Opener responses are:

·         2D – sorry partner I have no 4 card major

·         2H – Partner I have 4 card in hearts, but I may also have 4 card in spades

·         2S – Thank you partner I have 4 card in spades and don’t have 4 card in hearts

 

Responder actions after above responses are as follows:

·         After 2D

o   With 8-9 points bid 2NT (inviting to game)

o   With 10+ points bid 3NT

o   If 5-4 in H-S, bid S at appropriate level

·         After 2H

o   With 8-9 points and 4H, bid 3H (inviting to game)

o   With 8-9 points and spade bid 2NT (inviting)

o   With 10+ points and 4H, bid 4H

o   With 10+ points and spades bid 3NT

o   If 5-4 in S-H, bid H at appropriate level

·         After 2S respond by opener

o   With 8-9 points and 4H, bid 2NT (inviting)

o   With 10+ points and 4H, bid 3NT

o   With 8-9 points and 4S, bid 3S (inviting)

o   With 10+ points and 4S, bid 4S

 

When responder has length (5+ in majors and 6+ in minors)in a suit, he can use “Transfer”.  There are number of advantages in this, mainly: responder has communicated his length, opener with stronger hand becomes declarer, and responder in a subsequent bid can give further information about his strength and distribution to the opener. Following are transfer bids and subsequent actions by responder.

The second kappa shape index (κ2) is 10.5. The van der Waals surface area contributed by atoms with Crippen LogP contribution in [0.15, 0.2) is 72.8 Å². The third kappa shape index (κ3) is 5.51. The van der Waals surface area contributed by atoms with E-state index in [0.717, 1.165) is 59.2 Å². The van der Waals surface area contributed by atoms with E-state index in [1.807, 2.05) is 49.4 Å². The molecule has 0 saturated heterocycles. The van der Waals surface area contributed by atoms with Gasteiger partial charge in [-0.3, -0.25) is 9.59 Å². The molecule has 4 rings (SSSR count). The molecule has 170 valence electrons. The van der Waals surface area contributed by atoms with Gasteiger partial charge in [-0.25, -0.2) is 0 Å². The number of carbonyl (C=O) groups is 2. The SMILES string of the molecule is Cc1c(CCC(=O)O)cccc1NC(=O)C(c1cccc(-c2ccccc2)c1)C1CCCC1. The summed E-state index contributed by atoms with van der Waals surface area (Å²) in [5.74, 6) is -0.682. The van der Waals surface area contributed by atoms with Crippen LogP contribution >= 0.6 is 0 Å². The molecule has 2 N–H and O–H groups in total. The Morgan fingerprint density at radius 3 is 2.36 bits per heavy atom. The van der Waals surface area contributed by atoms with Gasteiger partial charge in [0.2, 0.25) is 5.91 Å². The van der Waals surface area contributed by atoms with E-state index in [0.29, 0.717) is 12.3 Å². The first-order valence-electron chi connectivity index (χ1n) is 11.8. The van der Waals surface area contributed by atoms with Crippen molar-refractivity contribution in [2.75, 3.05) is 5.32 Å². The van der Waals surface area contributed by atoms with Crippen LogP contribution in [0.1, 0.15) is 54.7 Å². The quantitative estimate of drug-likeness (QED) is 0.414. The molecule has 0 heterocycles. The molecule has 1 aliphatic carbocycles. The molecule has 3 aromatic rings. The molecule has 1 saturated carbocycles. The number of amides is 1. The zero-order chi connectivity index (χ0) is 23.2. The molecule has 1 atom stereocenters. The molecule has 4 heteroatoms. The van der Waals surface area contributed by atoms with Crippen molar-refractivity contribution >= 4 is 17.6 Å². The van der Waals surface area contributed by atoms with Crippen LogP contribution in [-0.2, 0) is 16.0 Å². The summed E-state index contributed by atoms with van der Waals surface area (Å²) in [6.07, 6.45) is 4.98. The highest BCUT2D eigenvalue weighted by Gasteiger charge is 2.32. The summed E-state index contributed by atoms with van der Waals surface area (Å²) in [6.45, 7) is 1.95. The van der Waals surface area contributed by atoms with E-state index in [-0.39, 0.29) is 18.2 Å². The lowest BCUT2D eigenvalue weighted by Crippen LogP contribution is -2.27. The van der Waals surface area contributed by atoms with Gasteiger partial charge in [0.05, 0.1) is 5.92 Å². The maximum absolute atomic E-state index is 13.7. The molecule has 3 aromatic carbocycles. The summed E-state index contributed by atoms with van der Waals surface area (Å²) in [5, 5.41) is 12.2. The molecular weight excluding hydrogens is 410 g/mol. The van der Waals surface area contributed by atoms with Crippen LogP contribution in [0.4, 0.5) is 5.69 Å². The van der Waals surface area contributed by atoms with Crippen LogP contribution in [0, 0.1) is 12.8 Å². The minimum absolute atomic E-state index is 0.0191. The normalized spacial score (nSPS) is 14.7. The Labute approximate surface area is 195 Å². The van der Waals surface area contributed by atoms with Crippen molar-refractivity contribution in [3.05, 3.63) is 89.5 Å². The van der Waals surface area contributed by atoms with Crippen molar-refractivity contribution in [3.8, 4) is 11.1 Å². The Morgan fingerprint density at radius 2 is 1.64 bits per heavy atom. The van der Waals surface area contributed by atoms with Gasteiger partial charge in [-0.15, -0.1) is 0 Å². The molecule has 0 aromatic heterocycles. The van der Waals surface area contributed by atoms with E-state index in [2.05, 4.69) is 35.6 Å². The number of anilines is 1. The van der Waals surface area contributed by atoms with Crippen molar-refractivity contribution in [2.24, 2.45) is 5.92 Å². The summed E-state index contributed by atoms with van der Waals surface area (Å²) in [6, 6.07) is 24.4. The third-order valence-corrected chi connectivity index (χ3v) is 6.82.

·         2D à transfer to 2H

o   After that with <8 points responder with pass

o   With 8-9 points and 5H responder bids 2NT (3H with 6+H)

o   With 10+ points and 5H responder bids 3NT (4H with 6+H)

·         2H à transfer to 2S

o   After that with <8 points responder with pass

o   With 8-9 points and 5S responder bids 2NT (3S with 6+S)

o   With 10+ points and 5S responder bids 3NT (4S with 6+S)

·         2S à transfer to 3C (only when  <8 points)

o   After that with <8 points responder with pass

·         2NT à transfer to 3D (only when <8 points)

o   After that with <8 points responder with pass

 

 

RKCB (Roman Key Card Blackwood) 1430

This is used to identify important cards (aces and kings) when partners are looking for slam.  When trump is established, a 4NT bid is asking for “Key Cards” (Aces and King of trump).  Responses are:

·         5C = 1 or 4 key cards

·         5D = 0 or 3 key cards

·         5H = 2 key cards but no queen of trump

·         5S = 2 key cards as well as queen of trump

After 5C and 5D, asking partner will assume you have 1 or 0 key card and simply go back to 5 of the trump suit.  If you have 1 or 0, you pass.  Otherwise it is your responsibility to take it to slam.

 

After 5C or 5D response, a bid of next higher suit (but not trump suit) is asking partner if he has queen of trump. If you don’t have the queen, you can bid the trump suit.  If you bid any other suit, you are telling partner that, yes I have the Queen as well as king of this particular suit.

 

5NT bid will ask for kings (except King of trump which is classified the same as aces).  Responses are: